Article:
Chaim-Fogelman-144x144Dear Reader,

Rosh Hashanah is a time for improvement and new beginnings.

It has been said that in order to move ahead we must know from where we come; while this axiom rings true in all aspects of our lives, it certainly applies in the world of kashrus.

Here at the OK we constantly explore new and better ways to set up and monitor kosher certified facilities. We seek counsel within our own staff of highly trained rabbonim, as well as looking outward to internationally recognized experts when necessary. When we determine that our methods can be further refined, we introduce new and improved ways of ensuring the highest standard of kosher.

I am often asked, “Why the new rules? What was wrong with the way we used to do things? Are you saying the old way was not kosher?”  To answer, I borrow a page from the auto industry. Every year brings the introduction of new safety regulations that quickly become industry standards. What was good enough ten or twenty years ago simply will not suffice today. Were the old ways wrong? Not necessarily; they were the best that was available at the time, but today we demand higher and stricter safety standards.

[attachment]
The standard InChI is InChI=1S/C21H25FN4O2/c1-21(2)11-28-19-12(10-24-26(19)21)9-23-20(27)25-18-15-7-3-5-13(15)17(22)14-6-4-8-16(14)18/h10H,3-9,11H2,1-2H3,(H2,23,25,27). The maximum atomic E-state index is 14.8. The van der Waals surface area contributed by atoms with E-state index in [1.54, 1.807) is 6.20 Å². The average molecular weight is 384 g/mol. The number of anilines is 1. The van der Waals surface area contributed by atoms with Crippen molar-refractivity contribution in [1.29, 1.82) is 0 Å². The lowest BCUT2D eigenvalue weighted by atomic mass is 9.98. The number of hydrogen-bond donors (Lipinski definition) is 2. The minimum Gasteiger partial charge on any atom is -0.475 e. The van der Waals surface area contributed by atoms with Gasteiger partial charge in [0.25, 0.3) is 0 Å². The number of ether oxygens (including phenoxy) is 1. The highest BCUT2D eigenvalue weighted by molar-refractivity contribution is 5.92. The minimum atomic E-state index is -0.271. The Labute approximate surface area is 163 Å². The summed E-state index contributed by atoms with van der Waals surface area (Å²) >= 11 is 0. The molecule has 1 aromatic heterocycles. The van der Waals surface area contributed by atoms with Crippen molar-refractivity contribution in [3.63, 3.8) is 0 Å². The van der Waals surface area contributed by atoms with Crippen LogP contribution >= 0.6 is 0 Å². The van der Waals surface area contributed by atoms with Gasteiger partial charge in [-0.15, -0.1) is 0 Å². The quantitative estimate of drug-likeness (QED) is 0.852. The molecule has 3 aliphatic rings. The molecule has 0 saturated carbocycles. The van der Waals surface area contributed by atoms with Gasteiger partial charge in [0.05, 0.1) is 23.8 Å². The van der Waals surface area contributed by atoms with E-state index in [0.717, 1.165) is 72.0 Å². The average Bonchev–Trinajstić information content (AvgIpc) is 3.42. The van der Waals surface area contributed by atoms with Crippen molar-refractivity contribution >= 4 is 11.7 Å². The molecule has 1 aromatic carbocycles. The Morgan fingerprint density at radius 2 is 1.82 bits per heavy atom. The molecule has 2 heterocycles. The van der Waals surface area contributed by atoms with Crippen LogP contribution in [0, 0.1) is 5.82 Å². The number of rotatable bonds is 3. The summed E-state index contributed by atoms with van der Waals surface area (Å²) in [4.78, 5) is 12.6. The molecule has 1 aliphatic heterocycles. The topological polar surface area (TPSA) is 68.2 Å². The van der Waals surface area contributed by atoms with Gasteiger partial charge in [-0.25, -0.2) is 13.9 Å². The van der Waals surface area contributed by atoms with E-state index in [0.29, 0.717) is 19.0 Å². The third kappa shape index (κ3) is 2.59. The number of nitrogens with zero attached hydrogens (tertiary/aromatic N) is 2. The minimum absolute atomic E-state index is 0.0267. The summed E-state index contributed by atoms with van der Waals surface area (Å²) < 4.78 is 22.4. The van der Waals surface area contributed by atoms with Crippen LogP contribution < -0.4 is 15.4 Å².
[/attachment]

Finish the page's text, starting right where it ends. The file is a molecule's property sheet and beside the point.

The same holds true in the world of kashrus. A kashrus agency that keeps doing the same thing, without striving for improvement and updated practical knowledge and methods of operations, will certainly fall behind in its ability to deliver uncompromised kashrus. Of course, it’s imperative to look back on what you’ve already accomplished and where you have come from, but the windshield is far larger than the rear view mirror, because so much more can be accomplished by looking ahead than by dwelling on the past.

I find it incredible how, after some reflection and review, there are always processes we find better ways to execute.

May this coming year find all us doing bigger and better things, growing in Torah and mitzvos, and adding more light to the world.


Wishing you and your family a gut gebentched yohr,

Rabbi Chaim Fogelman
Editor in Chief